When the Jewish people are given the command to attack the Midianites, no mention is made of the Moabites who were their partners in crime. Just to remind you, these two lovely nations firstly tried to have the Jewish people cursed. Once that was unsuccessful, they sent young women to seduce the Jewish men into unseemly behavior and idol worship. If both nations were in it together, however, why does God command Moses to attack only the Midianites? And, along similar lines, why does my spellchecker like the word Moabite, but not Midianite. Why do both God and Microsoft favor the Moabites over the Midianites?
Rashi, the great Medieval commentator, answers that there was a fundamental difference between the two nations: While the Moabites attacked out of fear that the Jewish people were a military threat, the land of Midian was not in the path of the Jewish travels. The Midianites became involved purely out of hatred. What Moab did, albeit wrong, was understandable. What Midian did was simply evil.
In Judaism, motivation is everything. Kill a man because you hate him and there is little worse. Kill a man because he is about to kill someone else – you are credited with saving a life.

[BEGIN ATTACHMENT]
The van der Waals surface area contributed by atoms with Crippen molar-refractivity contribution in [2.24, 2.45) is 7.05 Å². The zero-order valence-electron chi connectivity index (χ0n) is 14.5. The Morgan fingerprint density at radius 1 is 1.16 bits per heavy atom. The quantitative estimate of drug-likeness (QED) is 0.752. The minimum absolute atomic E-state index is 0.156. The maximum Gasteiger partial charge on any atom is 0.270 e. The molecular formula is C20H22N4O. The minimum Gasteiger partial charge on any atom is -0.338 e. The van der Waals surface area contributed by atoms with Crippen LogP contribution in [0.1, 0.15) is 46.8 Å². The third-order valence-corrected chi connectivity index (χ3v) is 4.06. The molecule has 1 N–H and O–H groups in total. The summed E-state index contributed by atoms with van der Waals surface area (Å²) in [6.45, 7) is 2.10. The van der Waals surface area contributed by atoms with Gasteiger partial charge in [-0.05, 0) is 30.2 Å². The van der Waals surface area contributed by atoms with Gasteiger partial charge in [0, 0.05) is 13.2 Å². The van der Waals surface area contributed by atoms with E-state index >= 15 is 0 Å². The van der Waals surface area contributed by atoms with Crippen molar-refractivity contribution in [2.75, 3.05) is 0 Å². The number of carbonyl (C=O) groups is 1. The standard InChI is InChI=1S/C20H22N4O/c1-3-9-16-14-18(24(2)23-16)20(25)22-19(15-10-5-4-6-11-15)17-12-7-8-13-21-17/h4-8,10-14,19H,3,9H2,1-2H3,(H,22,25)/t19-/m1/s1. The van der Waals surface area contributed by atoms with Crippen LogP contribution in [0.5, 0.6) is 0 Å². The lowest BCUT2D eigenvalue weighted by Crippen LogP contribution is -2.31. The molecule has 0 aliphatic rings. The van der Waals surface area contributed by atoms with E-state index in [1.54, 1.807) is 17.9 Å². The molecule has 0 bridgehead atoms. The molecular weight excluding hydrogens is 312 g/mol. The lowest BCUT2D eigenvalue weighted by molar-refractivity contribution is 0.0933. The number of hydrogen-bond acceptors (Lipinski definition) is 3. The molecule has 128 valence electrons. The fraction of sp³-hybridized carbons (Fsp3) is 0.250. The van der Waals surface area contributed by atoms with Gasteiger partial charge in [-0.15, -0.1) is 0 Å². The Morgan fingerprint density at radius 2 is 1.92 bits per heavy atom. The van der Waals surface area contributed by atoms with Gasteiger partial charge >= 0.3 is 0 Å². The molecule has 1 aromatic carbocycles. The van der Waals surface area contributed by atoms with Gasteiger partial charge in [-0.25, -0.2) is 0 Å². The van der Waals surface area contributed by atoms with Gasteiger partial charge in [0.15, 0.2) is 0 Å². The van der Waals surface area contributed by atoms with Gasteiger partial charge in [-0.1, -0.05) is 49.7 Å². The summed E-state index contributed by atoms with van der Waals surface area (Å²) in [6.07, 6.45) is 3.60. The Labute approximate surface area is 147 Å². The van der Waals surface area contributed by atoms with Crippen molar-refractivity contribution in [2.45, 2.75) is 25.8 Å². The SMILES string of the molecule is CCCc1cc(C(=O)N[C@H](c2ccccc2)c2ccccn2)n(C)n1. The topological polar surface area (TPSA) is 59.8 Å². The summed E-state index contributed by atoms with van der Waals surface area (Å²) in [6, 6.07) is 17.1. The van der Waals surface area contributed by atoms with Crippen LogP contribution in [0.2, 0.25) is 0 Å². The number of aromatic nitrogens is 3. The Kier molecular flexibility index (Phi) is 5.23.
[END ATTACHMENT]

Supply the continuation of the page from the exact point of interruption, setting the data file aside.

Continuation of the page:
If you give charity because you care deeply, you are a good man. If you give charity because you want the honor of doing so, then the harm can often outweigh the good that you have done. If you give charity because you want to control and manipulate the person to whom you give, then you are evil. The action is exactly the same, but the motivation makes all the difference.
Of course, by doing a good action, we accustom ourselves to doing good. Likewise, nine times out of ten, good motivation will bring good action, and bad motivation will bring bad action. But that is not always the case.
This point is very important when carried over to our self-image. Often we try to be good and fail. Not true. If you tried to be good, you succeeded – because you tried. If you didn’t try to be good, you failed – even if you succeeded. In Judaism, it is the road to Heaven, not Hell, that is paved with good intentions – as long as that intention is pure, and a responsible effort is made.
By Rabbi Shaul Rosenblatt
Credit to Aish.